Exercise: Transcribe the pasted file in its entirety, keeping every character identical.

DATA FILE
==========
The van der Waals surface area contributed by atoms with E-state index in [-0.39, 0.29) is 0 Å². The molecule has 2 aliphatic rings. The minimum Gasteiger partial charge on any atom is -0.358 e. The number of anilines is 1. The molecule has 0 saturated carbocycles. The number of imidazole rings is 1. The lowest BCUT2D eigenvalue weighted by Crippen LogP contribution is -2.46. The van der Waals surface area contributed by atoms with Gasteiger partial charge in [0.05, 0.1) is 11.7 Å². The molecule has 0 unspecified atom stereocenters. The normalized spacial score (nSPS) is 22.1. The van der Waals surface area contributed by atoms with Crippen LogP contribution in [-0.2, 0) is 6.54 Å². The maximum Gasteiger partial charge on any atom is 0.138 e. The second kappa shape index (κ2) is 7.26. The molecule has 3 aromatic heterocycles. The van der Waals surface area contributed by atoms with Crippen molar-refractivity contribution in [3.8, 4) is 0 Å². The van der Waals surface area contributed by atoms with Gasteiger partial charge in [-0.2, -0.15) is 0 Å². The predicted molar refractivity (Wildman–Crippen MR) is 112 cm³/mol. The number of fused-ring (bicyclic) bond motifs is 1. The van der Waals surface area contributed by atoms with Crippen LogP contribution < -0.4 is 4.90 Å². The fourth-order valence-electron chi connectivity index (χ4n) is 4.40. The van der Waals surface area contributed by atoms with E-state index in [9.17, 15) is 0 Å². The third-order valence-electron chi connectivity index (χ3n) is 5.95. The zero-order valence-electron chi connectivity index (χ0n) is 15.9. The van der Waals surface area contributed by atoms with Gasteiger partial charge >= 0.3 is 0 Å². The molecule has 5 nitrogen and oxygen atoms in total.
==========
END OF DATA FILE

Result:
The van der Waals surface area contributed by atoms with E-state index in [-0.39, 0.29) is 0 Å². The molecule has 2 aliphatic rings. The minimum Gasteiger partial charge on any atom is -0.358 e. The number of anilines is 1. The molecule has 0 saturated carbocycles. The number of imidazole rings is 1. The lowest BCUT2D eigenvalue weighted by Crippen LogP contribution is -2.46. The van der Waals surface area contributed by atoms with Gasteiger partial charge in [0.05, 0.1) is 11.7 Å². The molecule has 0 unspecified atom stereocenters. The normalized spacial score (nSPS) is 22.1. The van der Waals surface area contributed by atoms with Crippen LogP contribution in [-0.2, 0) is 6.54 Å². The maximum Gasteiger partial charge on any atom is 0.138 e. The second kappa shape index (κ2) is 7.26. The molecule has 3 aromatic heterocycles. The van der Waals surface area contributed by atoms with Crippen molar-refractivity contribution in [3.8, 4) is 0 Å². The van der Waals surface area contributed by atoms with Gasteiger partial charge in [-0.2, -0.15) is 0 Å². The predicted molar refractivity (Wildman–Crippen MR) is 112 cm³/mol. The number of fused-ring (bicyclic) bond motifs is 1. The van der Waals surface area contributed by atoms with Crippen LogP contribution < -0.4 is 4.90 Å². The fourth-order valence-electron chi connectivity index (χ4n) is 4.40. The van der Waals surface area contributed by atoms with E-state index in [9.17, 15) is 0 Å². The third-order valence-electron chi connectivity index (χ3n) is 5.95. The zero-order valence-electron chi connectivity index (χ0n) is 15.9. The van der Waals surface area contributed by atoms with Gasteiger partial charge >= 0.3 is 0 Å². The molecule has 5 nitrogen and oxygen atoms in total.